WASHINGTON, DC – Representative Dan Crenshaw (R-TX) is joining Energy and Commerce Republican Leader Greg Walden (R-OR) for a video series that began last week aimed at providing the facts on Speaker Pelosi’s partisan plan for fewer cures.
In the fourth video in the series released today, titled “Debunking the Dems’ Research Talking Point,” Walden and Crenshaw tackle the misleading claim from Democrats that Speaker Pelosi’s drug pricing scheme will boost medical research into new cures. The lawmakers describe why taking trillions of dollars out of private sector innovation – something many fear will happen under Pelosi’s plan – and replacing where innovation happens with the National Institutes of Health (NIH) is a gross misunderstanding of how the drug development cycle works.
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Crenshaw: Okay, one last talking point from the Democrats is, if you’re not convinced yet, is the NIH, the National Institutes of Health. They say that the savings that we would incur from this would go straight to NIH and they’ll do all the innovation. Is that really how NIH works?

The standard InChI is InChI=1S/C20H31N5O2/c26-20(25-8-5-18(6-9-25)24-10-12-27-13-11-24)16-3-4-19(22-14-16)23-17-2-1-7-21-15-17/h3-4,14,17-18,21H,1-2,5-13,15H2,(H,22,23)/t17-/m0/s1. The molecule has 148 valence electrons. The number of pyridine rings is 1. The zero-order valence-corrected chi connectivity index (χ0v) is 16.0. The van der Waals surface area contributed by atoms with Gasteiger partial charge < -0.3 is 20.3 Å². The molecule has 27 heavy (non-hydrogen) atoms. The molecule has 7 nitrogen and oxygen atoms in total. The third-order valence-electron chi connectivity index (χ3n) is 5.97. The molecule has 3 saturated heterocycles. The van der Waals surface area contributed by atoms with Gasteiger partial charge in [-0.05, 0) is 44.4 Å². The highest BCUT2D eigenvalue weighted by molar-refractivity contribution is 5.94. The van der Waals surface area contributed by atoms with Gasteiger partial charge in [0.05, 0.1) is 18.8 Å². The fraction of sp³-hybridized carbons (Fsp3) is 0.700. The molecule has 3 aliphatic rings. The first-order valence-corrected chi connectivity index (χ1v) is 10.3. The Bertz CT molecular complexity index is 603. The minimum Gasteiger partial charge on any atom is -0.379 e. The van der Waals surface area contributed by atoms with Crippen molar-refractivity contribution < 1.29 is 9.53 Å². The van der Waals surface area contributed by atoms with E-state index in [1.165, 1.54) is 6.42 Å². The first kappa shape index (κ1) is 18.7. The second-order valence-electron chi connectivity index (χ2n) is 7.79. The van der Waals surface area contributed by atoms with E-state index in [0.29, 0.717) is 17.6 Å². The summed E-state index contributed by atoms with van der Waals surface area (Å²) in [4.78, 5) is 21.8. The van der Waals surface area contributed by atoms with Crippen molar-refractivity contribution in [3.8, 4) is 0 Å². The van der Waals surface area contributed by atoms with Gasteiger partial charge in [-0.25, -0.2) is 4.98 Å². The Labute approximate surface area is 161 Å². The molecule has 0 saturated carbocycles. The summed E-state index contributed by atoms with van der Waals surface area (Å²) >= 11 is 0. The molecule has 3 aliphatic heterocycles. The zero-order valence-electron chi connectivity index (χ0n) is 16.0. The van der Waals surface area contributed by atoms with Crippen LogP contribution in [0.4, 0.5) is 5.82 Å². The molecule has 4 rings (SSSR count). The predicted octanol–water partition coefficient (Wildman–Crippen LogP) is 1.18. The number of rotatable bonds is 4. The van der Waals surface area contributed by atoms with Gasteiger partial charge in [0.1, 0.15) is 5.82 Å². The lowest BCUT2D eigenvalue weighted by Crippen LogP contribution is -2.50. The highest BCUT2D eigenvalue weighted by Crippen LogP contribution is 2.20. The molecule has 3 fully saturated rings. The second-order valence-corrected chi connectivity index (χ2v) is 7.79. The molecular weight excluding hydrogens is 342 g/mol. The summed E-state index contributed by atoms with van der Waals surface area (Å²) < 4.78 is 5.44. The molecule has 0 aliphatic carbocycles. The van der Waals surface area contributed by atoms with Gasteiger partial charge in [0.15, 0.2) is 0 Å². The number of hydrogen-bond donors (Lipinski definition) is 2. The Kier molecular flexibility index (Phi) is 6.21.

Walden: It’s not, and look, Fred Upton and me and Diana DeGette, Republicans and Democrats passed something called 21st Century Cures years ago. And Republicans going back to Newt Gingrich doubled the investment in NIH, but they do basic research. They’re brilliant, really amazing scientists. That money flows out into our universities, it’s really important. But it’s a big step between that sort of basic research and then somebody taking that and going through the trials and developing the drug and all that. So it doesn’t replace what happens.
Crenshaw: They’re building a base of science and then everybody can feed upon so there’s a good ecosystem. But does the money even make sense? When you look at how much money is being invested in new drugs over time versus what NIH uses and how much extra money they would even get, it doesn’t even seem to match up.
Walden: We’re still trying to figure out all the implications and costs of this bill and so is the Congressional Budget Office. But having said that, you could take a trillion dollars out of innovation, just think about wiping out NIH. In effect that’s what happens potentially under this bill. It’s the equivalent of just, NIH is gone.
Crenshaw: Which would not be good.
Walden: And that’s just the estimates around the impact on government revenues. So if you extend this out – and they haven’t yet – into beyond Medicare to Medicaid and to the private sector, it’s going to be a much bigger number.
The final four videos in the series will be released next week.
FULL VIDEO SERIES
Watch each video in the #FewerCures Facts series using the links below: